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Oral Health for Total Health: The Integral Role of the Dental Hygienist

Posted Apr 5th, 2019 in the wire, 2019, thought leadership

by Jennifer Turner, Director of Hygiene Programs at dentalcorp

Despite its integral function in the field of oral health care, many are unaware that the role of the dental hygienist goes beyond cleaning teeth. In celebration of National Dental Hygienists Week this April, we take a closer look at the dental hygienist’s scope of practice and the crucial work they do in furthering oral health for total health.

An evolving profession

As a relatively new field, dental hygiene has evolved significantly throughout its short history. In 1947, dental hygiene was first legally recognized as a profession in Ontario1. Four years later, the University of Toronto began offering a two-year dental hygiene diploma program, with the inaugural class consisting of a mere six students1. In 1993, Ontario became the first province to recognize dental hygiene as a self-regulated profession; and in 2007, Ontario amended the Dental Hygiene Act, allowing registered dental hygienists to clean patients’ teeth without the presence of a dentist1.

Fast forward to 2019 and nearly 30,000 dental hygienists are practicing across the country, with a demand for qualified professionals sharply rising. Dental hygienists are now recognized as primary health care providers with the authority to practice independently in clinical settings.

The profession has come a long way from routine teeth cleaning. “Gone are the days of scaling and prophy,” says Elaine Powell, Registered Dental Hygienist and Practice Auditor at dentalcorp. “It is now about the gathering of assessment data to provide oral health support for a lifetime.”

First line of defense

The field of dental hygiene goes far beyond keeping our teeth clean – it plays a very important role in preventative health care. Our oral health is deeply connected to our general health, and the conditions within our mouths can signal more serious issues within our bodies. This relationship is known as the oral-systemic link, and dental hygienists act as a first line of defense by screening for life-threatening diseases—including oral cancer/human papillomavirus (HPV), diabetes, kidney diseases and cardiovascular/heart disease—with the goal of early detection.

Through their comprehensive understanding of each patient’s medical history, oral implications and the effects on the overall body, dental hygienists play a pivotal role in preventative health. As Powell explains, “Dental hygienists observe gingival tissue and note differences in colour, texture and resiliency, putting them in a unique position to assess changes in health.”

Dental hygienists also possess the unique opportunity to assess patients’ health at regular intervals for significant periods of time. On average, dental hygienists spend 45-60 minutes with each patient – a far greater length of time compared to other health care professionals.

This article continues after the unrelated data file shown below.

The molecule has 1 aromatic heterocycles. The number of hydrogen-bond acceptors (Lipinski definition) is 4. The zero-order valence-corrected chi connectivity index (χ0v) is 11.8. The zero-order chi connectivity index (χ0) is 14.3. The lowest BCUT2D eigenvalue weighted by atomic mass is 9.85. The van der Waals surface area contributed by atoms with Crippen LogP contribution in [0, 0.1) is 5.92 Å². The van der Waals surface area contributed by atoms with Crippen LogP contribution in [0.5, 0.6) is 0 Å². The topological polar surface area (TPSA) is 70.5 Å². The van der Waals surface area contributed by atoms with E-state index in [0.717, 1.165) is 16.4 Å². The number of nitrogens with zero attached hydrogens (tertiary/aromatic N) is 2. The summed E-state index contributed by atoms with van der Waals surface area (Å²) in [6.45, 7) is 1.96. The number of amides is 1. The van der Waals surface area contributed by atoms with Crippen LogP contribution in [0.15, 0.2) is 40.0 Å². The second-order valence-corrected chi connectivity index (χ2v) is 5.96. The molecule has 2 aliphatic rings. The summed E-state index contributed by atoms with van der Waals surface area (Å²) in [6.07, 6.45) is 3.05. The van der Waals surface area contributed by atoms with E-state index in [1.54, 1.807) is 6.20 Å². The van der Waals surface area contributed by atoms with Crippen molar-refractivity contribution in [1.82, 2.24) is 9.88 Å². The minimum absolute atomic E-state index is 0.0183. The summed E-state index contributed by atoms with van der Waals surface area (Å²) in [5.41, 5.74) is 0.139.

A collaborative approach

Dental hygienists work in concert with all practice team members in the best interest of patients. One team member alone cannot fulfill all pieces of the puzzle in the dental care of a patient, but together can achieve optimal patient care as a team.

Dental hygienists have the opportunity to further collaborate with a diverse range of health care professionals outside of oral health, including physicians, nurses, pharmacists, physiotherapists and occupational therapists, to advance patient care. For instance, they can assess blood pressure and refer to a physician if it is high, work with nephrologists to ensure that patients on dialysis maintain their dentition and healthy diets and provide oral care to cancer patients undergoing treatment.

Powell further emphasizes the importance of increasing awareness and understanding of the role of dental hygiene among other health care professionals, stating, “Patient care is part of the dental hygiene treatment plan and dental hygienists need to ensure that all heath care professionals are aware of our scope of practice, in order to work together to provide the best possible care to patients.”

As previously published in Oral Health Office. This can also be found online here


1 The Canadian Dental Hygienists Association

About the Author

Jennifer Turner is an awarding-winning Dental Hygienist and current Director of Dental Hygiene Programs at dentalcorp. She is a past President of Council at the College of Dental Hygienists of Ontario and the former Director of Dental Hygiene Practice for the Canadian Dental Hygienists Association. Jennifer is a professional speaker, former professor of dental hygiene and champion of oral health.

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